The Ingredients

A chat with the editor of Taco Bell Quarterly

By Amy Freeman

MM Carrigan is the Editor Grande Supreme of Taco Bell Quarterly—yep, that’s a real and prestigious literary journal. TWC sat down with her to find out what goes on in the journal’s backroom.

Let’s start with the obvious question. For the uninitiated, what the heck is Taco Bell Quarterly?

Taco Bell Quarterly is a literary magazine that publishes “Taco Bell-adjacent” and “spiritually Taco Bell” fiction, poetry, essays, CNF, art, and more. We are also a literary movement, encouraging writers to think outside the bun in terms of their writing, their talent, their movement through the slog of the writing life, and rejection. We absurdly approach writing through a lens of Taco Bell to disrupt the writing process, destroy it, and put it back together. We also imagine that is how Taco Bell approaches making food.

There are lots of interviews with you about TBQ’s origins, in publications ranging from Salon to Food and Wine to Vox, so let’s use this interview to instead pull back the curtain on how you make a journal. What happens to my work, on your end, after I hit “submit?” Who reads it? Do you have multiple readers weighing in? What’s the next step, if a reader thinks “yes,” “no,” or “meh?”

First I read it, and then I pass it onto our “day crew,” a volunteer group of talented writers and poets, as well as a few non-writers whom I think provide an important point of view. Everyone gives their thoughts, which I take into consideration. I don’t believe in a meritocracy and ranking when it comes to what makes great writing. I believe every submission has a unique merit worthy of publication.

At the same time, when a piece isn’t working, it just isn’t working.

What makes a submission sing?

A great opening sentence, an established point of view that we can immediately relate to, and a profound truth that makes us sigh.

Conversely, what’s going to get my submission dinged?

You can tell when people are writing with too heavy of hand, when you can really just see the writer working through it on the page, when it’s still a rough draft. We’re essentially a writing prompt about Taco Bell, and writing prompts are actually challenging to do successfully, because you do end up with a lot of plodding and muddling through the prompt. When Taco Bell disappears into the background as white noise, that’s where you should start writing.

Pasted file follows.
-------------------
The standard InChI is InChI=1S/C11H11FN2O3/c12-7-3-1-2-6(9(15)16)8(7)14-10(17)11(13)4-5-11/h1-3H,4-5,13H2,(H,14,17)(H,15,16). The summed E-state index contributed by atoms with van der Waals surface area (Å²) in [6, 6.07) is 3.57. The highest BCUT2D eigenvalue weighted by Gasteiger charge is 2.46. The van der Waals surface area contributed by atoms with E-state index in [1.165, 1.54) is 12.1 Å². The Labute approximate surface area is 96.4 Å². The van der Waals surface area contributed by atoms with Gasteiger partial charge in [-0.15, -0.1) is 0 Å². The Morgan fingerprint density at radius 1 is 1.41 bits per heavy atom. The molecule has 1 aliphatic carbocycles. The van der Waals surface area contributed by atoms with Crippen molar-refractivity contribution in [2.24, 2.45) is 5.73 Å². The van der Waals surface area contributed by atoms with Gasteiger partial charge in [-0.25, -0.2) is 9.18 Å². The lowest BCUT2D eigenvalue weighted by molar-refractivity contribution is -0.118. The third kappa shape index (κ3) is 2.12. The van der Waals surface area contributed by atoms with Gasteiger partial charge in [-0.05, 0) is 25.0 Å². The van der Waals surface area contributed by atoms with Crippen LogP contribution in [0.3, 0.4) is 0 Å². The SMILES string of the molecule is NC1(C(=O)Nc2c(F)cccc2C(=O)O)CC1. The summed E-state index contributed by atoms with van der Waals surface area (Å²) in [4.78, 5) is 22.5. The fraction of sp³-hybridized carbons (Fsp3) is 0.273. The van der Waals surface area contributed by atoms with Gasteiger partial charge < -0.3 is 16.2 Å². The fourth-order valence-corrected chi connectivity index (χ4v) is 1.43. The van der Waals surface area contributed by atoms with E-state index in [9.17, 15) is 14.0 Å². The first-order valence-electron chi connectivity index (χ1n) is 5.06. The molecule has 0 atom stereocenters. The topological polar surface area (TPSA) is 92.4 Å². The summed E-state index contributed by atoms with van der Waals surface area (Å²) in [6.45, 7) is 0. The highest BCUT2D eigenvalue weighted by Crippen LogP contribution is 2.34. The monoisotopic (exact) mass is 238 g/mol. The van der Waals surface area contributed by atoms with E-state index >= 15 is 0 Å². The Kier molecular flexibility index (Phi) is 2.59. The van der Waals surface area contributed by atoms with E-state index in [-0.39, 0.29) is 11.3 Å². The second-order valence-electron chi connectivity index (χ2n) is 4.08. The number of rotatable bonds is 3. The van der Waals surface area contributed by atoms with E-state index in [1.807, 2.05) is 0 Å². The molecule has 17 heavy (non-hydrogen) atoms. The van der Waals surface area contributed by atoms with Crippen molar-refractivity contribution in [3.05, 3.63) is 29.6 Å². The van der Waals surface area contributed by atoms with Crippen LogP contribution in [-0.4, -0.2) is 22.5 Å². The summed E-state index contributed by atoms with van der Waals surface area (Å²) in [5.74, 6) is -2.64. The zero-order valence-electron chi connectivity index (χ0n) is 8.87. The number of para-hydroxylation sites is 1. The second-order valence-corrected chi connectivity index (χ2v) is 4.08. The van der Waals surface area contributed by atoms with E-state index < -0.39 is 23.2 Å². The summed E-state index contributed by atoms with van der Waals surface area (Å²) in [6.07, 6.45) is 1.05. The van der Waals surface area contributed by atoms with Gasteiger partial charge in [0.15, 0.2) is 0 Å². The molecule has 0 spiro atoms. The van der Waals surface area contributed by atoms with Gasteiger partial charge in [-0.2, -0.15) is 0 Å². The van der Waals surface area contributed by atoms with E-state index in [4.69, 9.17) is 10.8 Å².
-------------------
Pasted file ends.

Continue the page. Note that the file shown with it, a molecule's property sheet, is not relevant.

How do you feel about writers following up, if they haven’t heard back about a submission and are feeling antsy?

Do it.

Some publications give tiered rejections, as in, a flat “no, thank you” if you don’t like the quality or style of the writing, or a “no, thank you, but please submit again,” if it seems like the writer could be a good fit, but not with that piece, or a revise/ resubmit request if you think it’s almost there? Or in that last instance, would you work with the writer on edits?

I love to publish “almost there” pieces actually. Writing is a spectrum, from draft to “there.” Most writing probably exists within the “almost.” I read books by big name, big 5 authors that I think are “almost there.” We should always be writing to get to that place, and we’ll all be lucky if we make it “there” a few times. When we reject writers, it has very little to do with merit, and much more to do with the overall story the issue is shaping up to tell.

Some publications post new pieces all the time. What factors come into play when you’re assembling a magazine? Do you consider how the pieces work together?

Yes, I’m very interested in the magazine working as a small novel or maybe as an album, with the pieces speaking and singing to each other. Each writer is doing solo material within the entire band of writers.

What’s the worst response you’ve ever received from a writer, after sending a rejection?

Everyone has been cool and professional. Mean people don’t like Taco Bell. Have you ever seen a mean person in a Taco Bell? Nah, everyone is chill, happy, sipping on Baja Blasts. Our writers are like that. We’re not Long John Silver’s Review. I imagine everyone who eats Long John Silvers is having the worst day of their life. That would be a terrible magazine.

What’s your view on simultaneous submissions (where a writer sends a piece to multiple outlets at the same time)?

Do it.

Now three issues old, TBQ is still quite new, but it’s a hot byline. If someone reading this wants to submit, are there common themes you’re seeing and of which you’ve had enough?

Don’t go balls to the wall. You don’t have to start with werewolves, nuclear war, serial killers, and hot air balloons. A lot of people come into it with a head full of steam, writing the biggest, wildest story of their life taking place inside of a Taco Bell. I admire that power move, but it’s probably still a first draft. Serial killers and hot air balloons need to simmer until the 3rd or 4th draft. Take some time to really sit in that Taco Bell.

I’ve seen you on Twitter, doling out free taco coupons to writers who share rejections from other pubs. What’s that about and may I have one, too?

We occasionally have a stash of free tacos to give out from Daddy Taco—I mean, Taco Bell, ahem. We’re not affiliated whatsoever, but it never hurts to ask for free food, so we ask them for it and give it out to writers. Follow us for occasional free food, great writing, and dreaming mas.

@TBQuarterly /

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